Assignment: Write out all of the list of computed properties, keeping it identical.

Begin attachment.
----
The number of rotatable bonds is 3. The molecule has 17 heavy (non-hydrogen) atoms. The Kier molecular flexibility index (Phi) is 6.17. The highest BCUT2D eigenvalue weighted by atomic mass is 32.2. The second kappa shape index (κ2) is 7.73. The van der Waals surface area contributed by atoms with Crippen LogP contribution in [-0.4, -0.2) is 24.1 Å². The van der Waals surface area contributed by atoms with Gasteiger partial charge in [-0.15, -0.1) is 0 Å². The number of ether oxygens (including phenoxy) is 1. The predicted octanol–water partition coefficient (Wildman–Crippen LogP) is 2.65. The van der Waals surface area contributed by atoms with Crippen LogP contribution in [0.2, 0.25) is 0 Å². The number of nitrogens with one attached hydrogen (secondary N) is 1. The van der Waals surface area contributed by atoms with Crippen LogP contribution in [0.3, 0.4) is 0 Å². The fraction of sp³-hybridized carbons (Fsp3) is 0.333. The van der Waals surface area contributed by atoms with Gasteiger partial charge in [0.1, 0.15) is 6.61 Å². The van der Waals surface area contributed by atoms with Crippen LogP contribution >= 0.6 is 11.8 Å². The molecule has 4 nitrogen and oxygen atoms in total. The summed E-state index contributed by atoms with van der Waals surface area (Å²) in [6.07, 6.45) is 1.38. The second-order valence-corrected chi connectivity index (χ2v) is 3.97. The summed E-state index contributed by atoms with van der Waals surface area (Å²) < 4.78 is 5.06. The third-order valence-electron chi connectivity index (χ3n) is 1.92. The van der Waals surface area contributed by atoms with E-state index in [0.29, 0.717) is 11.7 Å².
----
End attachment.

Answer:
The number of rotatable bonds is 3. The molecule has 17 heavy (non-hydrogen) atoms. The Kier molecular flexibility index (Phi) is 6.17. The highest BCUT2D eigenvalue weighted by atomic mass is 32.2. The second kappa shape index (κ2) is 7.73. The van der Waals surface area contributed by atoms with Crippen LogP contribution in [-0.4, -0.2) is 24.1 Å². The van der Waals surface area contributed by atoms with Gasteiger partial charge in [-0.15, -0.1) is 0 Å². The number of ether oxygens (including phenoxy) is 1. The predicted octanol–water partition coefficient (Wildman–Crippen LogP) is 2.65. The van der Waals surface area contributed by atoms with Crippen LogP contribution in [0.2, 0.25) is 0 Å². The number of nitrogens with one attached hydrogen (secondary N) is 1. The van der Waals surface area contributed by atoms with Crippen LogP contribution in [0.3, 0.4) is 0 Å². The fraction of sp³-hybridized carbons (Fsp3) is 0.333. The van der Waals surface area contributed by atoms with Gasteiger partial charge in [0.1, 0.15) is 6.61 Å². The van der Waals surface area contributed by atoms with Crippen LogP contribution >= 0.6 is 11.8 Å². The molecule has 4 nitrogen and oxygen atoms in total. The summed E-state index contributed by atoms with van der Waals surface area (Å²) in [6.07, 6.45) is 1.38. The second-order valence-corrected chi connectivity index (χ2v) is 3.97. The summed E-state index contributed by atoms with van der Waals surface area (Å²) < 4.78 is 5.06. The third-order valence-electron chi connectivity index (χ3n) is 1.92. The van der Waals surface area contributed by atoms with E-state index in [0.29, 0.717) is 11.7 Å².